Venus

The Clouds of Venus Could Support Life

A recent study published in Astrobiology examines the likelihood of the planet Venus being able to support life within the thick cloud layer that envelopes it. This study holds the potential to help us better understand how life could exist under the intense Venusian conditions, as discussions within the scientific community about whether life exists on the second planet from the Sun continue to burn hotter than Venus itself.

“There is a lot of interest in Venus at the moment, following Jane Greaves’ initial report of phosphine in the clouds,” Dr. William Bains, who is a Senior Research Fellow at Cardiff University and lead author of the study, tells Universe Today. “But opinions vary widely on whether there could be life there, from calling the clouds ‘habitable’ to saying definitively that there cannot be life there. So, we wanted to review what we know about Venus, and about the basic principles of life, and see whether life on Venus was a subject worth pursuing, or whether it could be ruled out from first principles.”

Video explaining the initial report on phosphine in the clouds of Venus from Dr. Jane Greaves.

For the study, the researchers discussed the various aspects of Venus’ clouds that could be responsible for potentially harboring any kind of life, even if it’s not Earth-like life. These include energy requirements for life, available chemical energy, lack of available hydrogen, lack of metals, cloud acidity, low water activity within the clouds, high radiation environment, and the mass of the Venus cloud biosphere.

“Our conclusions were that conditions in the clouds do not rule out life, although they do rule out Earth-like life,” Dr. Bains tells Universe Today. “This is an important distinction – that not all life in the Universe needs be like Earth life.”

The study also discussed future astrobiology-based space missions to Venus, specifically that they should be both small and cost-effective with the goal of answering science questions that are more focused in nature. The researchers note that while these smaller scale missions won’t answer all of the questions pertaining to Venus’ clouds, they will serve to “complement and inform larger missions” to Venus.

One example the researchers mention is Rocket Lab’s mission to Venus, which was originally scheduled to launch in May 2023 but has since been delayed to 2025 and will mark the first fully private mission to Venus. While this most recent study focused on Venus’ clouds, are future astrobiology-focused space missions more likely to find life on the surface or the clouds of Venus?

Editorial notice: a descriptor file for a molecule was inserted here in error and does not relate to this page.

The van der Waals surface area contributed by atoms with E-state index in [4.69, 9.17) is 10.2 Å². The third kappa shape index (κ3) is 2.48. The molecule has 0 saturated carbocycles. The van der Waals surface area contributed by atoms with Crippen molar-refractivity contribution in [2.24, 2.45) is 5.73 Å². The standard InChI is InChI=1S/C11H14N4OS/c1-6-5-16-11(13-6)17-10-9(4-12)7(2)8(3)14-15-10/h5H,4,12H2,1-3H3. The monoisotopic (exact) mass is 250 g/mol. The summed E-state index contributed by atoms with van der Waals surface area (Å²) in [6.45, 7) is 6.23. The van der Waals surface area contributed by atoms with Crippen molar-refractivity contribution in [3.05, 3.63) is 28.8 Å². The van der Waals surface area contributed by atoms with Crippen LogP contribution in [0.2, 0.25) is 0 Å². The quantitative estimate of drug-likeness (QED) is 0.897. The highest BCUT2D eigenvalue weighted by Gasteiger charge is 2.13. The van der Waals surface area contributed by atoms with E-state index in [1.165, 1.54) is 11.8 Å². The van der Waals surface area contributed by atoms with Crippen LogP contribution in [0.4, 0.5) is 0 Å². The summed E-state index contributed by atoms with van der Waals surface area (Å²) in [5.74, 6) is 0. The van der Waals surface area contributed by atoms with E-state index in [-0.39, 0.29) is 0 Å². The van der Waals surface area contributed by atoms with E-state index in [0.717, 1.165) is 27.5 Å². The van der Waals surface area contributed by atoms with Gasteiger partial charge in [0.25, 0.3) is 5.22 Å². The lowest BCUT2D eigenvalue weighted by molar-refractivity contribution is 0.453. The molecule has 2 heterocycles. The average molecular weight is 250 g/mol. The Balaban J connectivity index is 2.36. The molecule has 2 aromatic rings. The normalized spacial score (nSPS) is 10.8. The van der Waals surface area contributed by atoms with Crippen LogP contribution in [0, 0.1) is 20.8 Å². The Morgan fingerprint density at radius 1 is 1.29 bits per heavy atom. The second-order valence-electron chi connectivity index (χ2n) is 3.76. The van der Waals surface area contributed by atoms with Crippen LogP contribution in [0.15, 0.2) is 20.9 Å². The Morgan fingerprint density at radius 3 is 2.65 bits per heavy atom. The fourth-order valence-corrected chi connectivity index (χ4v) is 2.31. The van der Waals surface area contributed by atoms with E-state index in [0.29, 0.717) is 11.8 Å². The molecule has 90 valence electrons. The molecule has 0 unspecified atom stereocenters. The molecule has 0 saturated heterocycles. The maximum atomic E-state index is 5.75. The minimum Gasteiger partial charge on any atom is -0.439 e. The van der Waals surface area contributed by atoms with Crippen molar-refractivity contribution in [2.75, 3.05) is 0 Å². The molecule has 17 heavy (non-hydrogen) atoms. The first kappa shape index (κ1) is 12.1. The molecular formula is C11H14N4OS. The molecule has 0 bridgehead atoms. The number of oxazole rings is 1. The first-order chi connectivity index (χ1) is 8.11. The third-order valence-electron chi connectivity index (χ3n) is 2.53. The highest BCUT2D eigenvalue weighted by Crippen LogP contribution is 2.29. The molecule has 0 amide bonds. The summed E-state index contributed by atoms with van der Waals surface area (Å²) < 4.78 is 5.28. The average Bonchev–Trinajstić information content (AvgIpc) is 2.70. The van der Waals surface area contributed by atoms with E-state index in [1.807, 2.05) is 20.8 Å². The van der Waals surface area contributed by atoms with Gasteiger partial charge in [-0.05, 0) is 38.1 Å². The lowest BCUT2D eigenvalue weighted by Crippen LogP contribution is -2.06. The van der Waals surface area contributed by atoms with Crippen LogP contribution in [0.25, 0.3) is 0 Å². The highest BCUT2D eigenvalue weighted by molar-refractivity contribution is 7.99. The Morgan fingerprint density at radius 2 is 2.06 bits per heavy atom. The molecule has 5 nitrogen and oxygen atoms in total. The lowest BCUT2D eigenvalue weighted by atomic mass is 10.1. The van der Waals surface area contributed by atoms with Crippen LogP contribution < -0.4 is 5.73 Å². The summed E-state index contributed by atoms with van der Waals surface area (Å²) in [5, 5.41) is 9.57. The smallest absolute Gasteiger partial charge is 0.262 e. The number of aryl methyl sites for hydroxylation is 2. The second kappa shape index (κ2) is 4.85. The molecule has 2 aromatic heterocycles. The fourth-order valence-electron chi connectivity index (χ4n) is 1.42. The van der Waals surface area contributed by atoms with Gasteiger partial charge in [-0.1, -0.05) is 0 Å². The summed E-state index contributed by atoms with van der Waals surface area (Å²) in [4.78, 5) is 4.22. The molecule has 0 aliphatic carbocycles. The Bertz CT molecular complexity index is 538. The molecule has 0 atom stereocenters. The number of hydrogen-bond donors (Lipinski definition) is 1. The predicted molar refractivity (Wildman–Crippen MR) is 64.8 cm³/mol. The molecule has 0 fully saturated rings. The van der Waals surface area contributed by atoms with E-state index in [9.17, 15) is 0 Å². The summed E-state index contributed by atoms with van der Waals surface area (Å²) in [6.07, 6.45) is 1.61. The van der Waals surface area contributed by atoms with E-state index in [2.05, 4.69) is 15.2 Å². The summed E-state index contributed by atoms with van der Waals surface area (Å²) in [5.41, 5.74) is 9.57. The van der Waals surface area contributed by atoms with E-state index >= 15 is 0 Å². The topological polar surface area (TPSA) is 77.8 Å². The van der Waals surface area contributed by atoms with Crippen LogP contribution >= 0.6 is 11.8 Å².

“Life on the surface seems *extremely* unlikely,” Dr. Bains tells Universe Today. “Life needs a liquid to function as a solvent for its chemistry (it is usually assumed this must be water, but in principle it does not have to be). There is no naturally occurring substance that is liquid under Venus’ surface conditions. We argue that life in the clouds is possible, so the clouds are the place to look.”

While the planet Venus is almost the same size as the Earth, the environment is far from similar, with surface temperatures reaching 475 degrees Celsius (900 degrees Fahrenheit) and surface pressures 90 times higher than Earth’s surface. Additionally, carbon dioxide is the dominant atmospheric gas comprising 96.5 percent of Venus’ toxic atmosphere.

Artist illustration of the surface of Venus. (Credit: NASA)

In contrast, carbon dioxide only comprises 0.035 percent of Earth’s atmosphere. The planet Venus is also entirely enshrouded in thick clouds of sulfuric acid rain, which prevent sunlight from escaping back out into space and contributing to Venus’ runaway greenhouse effect. So, could we ever find life on Venus despite its harsh environment?

“I am something of a pessimist about the abundance of life in the Universe,” Dr. Bains tells Universe Today. “But if there is life in the clouds of Venus, that would massively expand our view of what ‘habitable’ means, as well as doubling the number of examples of life that we have to study. So even a tiny chance that there is life there is worth following up.”

Image of Venus captured by NASA’s Mariner 4 spacecraft as it sped away from the planet in February 1974. (Credit: NASA/JPL-Caltech)

What new discoveries will we make about Venus, its clouds, and the possibility for life on this mysterious and harsh world? Only time will tell, and this is why we science!

As always, keep doing science & keep looking up!

Laurence Tognetti

Laurence Tognetti is a six-year USAF Veteran who earned both a BSc and MSc from the School of Earth and Space Exploration at Arizona State University. Laurence is extremely passionate about outer space and science communication, and is the author of “Outer Solar System Moons: Your Personal 3D Journey”.

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